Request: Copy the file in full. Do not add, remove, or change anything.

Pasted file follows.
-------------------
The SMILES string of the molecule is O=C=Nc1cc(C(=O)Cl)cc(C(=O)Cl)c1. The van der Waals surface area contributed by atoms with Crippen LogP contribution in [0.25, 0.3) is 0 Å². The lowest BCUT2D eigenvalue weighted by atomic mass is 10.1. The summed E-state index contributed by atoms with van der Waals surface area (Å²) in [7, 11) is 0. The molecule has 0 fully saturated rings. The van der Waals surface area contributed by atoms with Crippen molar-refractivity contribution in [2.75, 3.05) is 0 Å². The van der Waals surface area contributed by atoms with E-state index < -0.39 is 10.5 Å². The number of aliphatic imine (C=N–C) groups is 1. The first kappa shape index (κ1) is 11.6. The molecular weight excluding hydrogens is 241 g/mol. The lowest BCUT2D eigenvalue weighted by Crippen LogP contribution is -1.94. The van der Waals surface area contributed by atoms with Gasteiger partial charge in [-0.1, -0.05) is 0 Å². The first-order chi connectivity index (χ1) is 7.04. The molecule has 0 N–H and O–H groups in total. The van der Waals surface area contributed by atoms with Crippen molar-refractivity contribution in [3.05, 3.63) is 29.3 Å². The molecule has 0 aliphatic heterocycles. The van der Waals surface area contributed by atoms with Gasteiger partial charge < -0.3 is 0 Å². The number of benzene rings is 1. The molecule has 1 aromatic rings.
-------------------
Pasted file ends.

The SMILES string of the molecule is O=C=Nc1cc(C(=O)Cl)cc(C(=O)Cl)c1. The van der Waals surface area contributed by atoms with Crippen LogP contribution in [0.25, 0.3) is 0 Å². The lowest BCUT2D eigenvalue weighted by atomic mass is 10.1. The summed E-state index contributed by atoms with van der Waals surface area (Å²) in [7, 11) is 0. The molecule has 0 fully saturated rings. The van der Waals surface area contributed by atoms with Crippen molar-refractivity contribution in [2.75, 3.05) is 0 Å². The van der Waals surface area contributed by atoms with E-state index < -0.39 is 10.5 Å². The number of aliphatic imine (C=N–C) groups is 1. The first kappa shape index (κ1) is 11.6. The molecular weight excluding hydrogens is 241 g/mol. The lowest BCUT2D eigenvalue weighted by Crippen LogP contribution is -1.94. The van der Waals surface area contributed by atoms with Gasteiger partial charge in [-0.1, -0.05) is 0 Å². The first-order chi connectivity index (χ1) is 7.04. The molecule has 0 N–H and O–H groups in total. The van der Waals surface area contributed by atoms with Crippen molar-refractivity contribution in [3.05, 3.63) is 29.3 Å². The molecule has 0 aliphatic heterocycles. The van der Waals surface area contributed by atoms with Gasteiger partial charge < -0.3 is 0 Å². The number of benzene rings is 1. The molecule has 1 aromatic rings.